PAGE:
In addition to Batman's investigation, Max and Brother I must also contend with Wonder Woman's inquiry into Blue Beetle's disappearance "In 'Countdown,' she's the one person of the big three who actually had enough time to listen to Beetle and to give his fears credence," Rucka explained. "She comes in very deliberately going to Booster and saying, 'Where is he?' And Booster is like, 'I've been in the hospital. I don't know.'"

The first three issues of "The OMAC Project" have Wonder Woman and Booster working together. "In the last three, things go a little haywire for reasons I can't begin to explain right here," Rucka said. " 'OMAC Project' intersects with July DCU books. The Superman books in July, 'Wonder Woman' in July, they all tie together as sort of an event that happens between issue #3 and issue #4 of 'The OMAC Project.' It radically alters things. The way the publishing schedule works is that 'Wonder Woman' #19 and 'OMAC Project' #4 come out the same week. So, that you read the 'Wonder Woman' and then you read 'The OMAC Project' and you can go, 'Ohhhh boy!'

In addition to Batman, Wonder Woman, Booster Gold, and Superman, a number of former Justice League members will be appearing in "OMAC." "Guy Gardner is going to show up," Rucka said. "Rocket Red is going to show up. Fire is going to show up. A lot of the Justice League that we associate with Beetle are going to make an appearance as what happens to him gets out."

"The OMAC Project"
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Jesus Saiz's art on "The OMAC Project" has blown Rucka away. "Jesus Saiz's art is unbelievable," Rucka said. "It's unbelievably gorgeous. He draws a Wonder Woman to die for. His storytelling is great."

Rucka and his "OMAC Project" editor, Joan Hilty, feel that the tones of the various mini-series spinning out of "Countdown" compliment each other nicely, so that there's something for everyone. "We were talking about this yesterday," Rucka said. "And sort of breaking down like if 'Rann/Thanagar' is your big epic space opera and 'Day of Vengeance' is the magic brouhaha and 'Villains United' is as Gail herself has said, 'The joy of watching really rotten people be really rotten.' It almost has elements of black, black, black comedy to it. Then 'OMAC Project' is the suspense thriller."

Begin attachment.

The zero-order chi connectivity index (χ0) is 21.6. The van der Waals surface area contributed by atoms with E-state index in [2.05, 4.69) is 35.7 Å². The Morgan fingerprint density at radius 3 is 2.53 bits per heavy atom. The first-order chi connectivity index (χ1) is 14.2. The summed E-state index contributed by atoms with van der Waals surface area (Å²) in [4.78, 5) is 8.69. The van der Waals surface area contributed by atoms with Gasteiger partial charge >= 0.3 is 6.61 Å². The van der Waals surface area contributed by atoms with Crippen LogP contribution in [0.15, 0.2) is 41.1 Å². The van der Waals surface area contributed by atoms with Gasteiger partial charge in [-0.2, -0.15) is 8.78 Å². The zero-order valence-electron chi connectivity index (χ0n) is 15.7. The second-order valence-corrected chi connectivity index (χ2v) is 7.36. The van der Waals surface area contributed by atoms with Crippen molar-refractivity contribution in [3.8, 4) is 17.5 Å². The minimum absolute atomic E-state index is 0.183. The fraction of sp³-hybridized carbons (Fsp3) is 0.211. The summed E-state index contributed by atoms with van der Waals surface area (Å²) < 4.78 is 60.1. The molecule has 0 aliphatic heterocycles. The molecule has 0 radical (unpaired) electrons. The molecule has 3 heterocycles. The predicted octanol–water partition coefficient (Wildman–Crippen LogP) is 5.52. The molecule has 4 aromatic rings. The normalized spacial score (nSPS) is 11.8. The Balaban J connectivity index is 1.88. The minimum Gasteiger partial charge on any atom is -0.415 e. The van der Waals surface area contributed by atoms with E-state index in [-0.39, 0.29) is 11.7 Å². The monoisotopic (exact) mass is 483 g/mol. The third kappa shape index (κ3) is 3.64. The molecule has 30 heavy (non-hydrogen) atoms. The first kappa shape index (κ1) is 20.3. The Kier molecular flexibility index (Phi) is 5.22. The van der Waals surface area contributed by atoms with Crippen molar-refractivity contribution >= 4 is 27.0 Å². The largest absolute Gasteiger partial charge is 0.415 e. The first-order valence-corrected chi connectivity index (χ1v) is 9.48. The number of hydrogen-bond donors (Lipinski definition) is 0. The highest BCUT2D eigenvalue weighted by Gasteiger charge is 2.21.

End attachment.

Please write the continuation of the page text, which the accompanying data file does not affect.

While "The Rann/Thanagar War" helps redefine the science fiction side of the DCU and "Day of Vengeance" examines the magical, arcane side of the universe, "The OMAC Project" explores the espionage and political side of the DCU. "There is a level of sort of machination and politics and for a lack of a better word realism, that has been rarely touched on," Rucka explained. "You saw it in one of the best books that ever did it in recent memory and that was 'Chase.' That's a brilliant book and it did it very well. There's a need for that in the DCU. One of the things we don't do very often in the DCU is ask what's it like to be, for a lack of a better word, normal in the face of these gods. It's a valid question. Something that 'Gotham Central' looks at. That's not to say that's what 'OMAC Project' is about, because honestly it's not. Thematically it's one of the things that's there."

"The OMAC Project" leads into this fall's universe altering mini-series "Infinite Crisis." Observant readers of "OMAC" will notice hints to the coming Crisis. "Nothing is happening in these books for the sake of it happening," Rucka admitted. "It is all part of a larger scheme. That's not to say you've got to read them all because you don't. But, if you were to say read all the minis and then read 'Infinite Crisis' you would see it all come together."

"Gotham Central" #31
The changes in "Infinite Crisis" will affect many DC books including Rucka's acclaimed police procedural comic "Gotham Central." "There are at least two visible ways that I can think of off the top of my head that what's happening will impact. Which is not to say you're going to see Allen and Montoya and Marcus and Josie going 'Captain Marvel! Freeze, or we'll shoot!" Rucka joked. "There's stuff that comes down that you get the man on the street going, 'Oh my god!'"

Creative changes have affected "Gotham Central" recently with Rucka's co-writer Ed Brubaker and the book's artist, Michael Lark leaving the book after signing exclusive contracts with Marvel Comics. Currently no replacement for Brubaker has been found. "What we're looking at right now is we have it planned out through about issue #40. We're going to see how things play out. I will say that Ed, Michael, and I worked on the book together for a real long time and loved it very, very much. And Ed and Michael needed to pursue the career choices that they have pursued; doing so for the best of reasons and I honestly believe for their benefit. I think they have made the right choices and changed the status quo. As a result of that were looking at 'Central' and going, 'Well, let's see how it works.' Right now it's going forward and right now we're doing everything we can to make sure it stays there."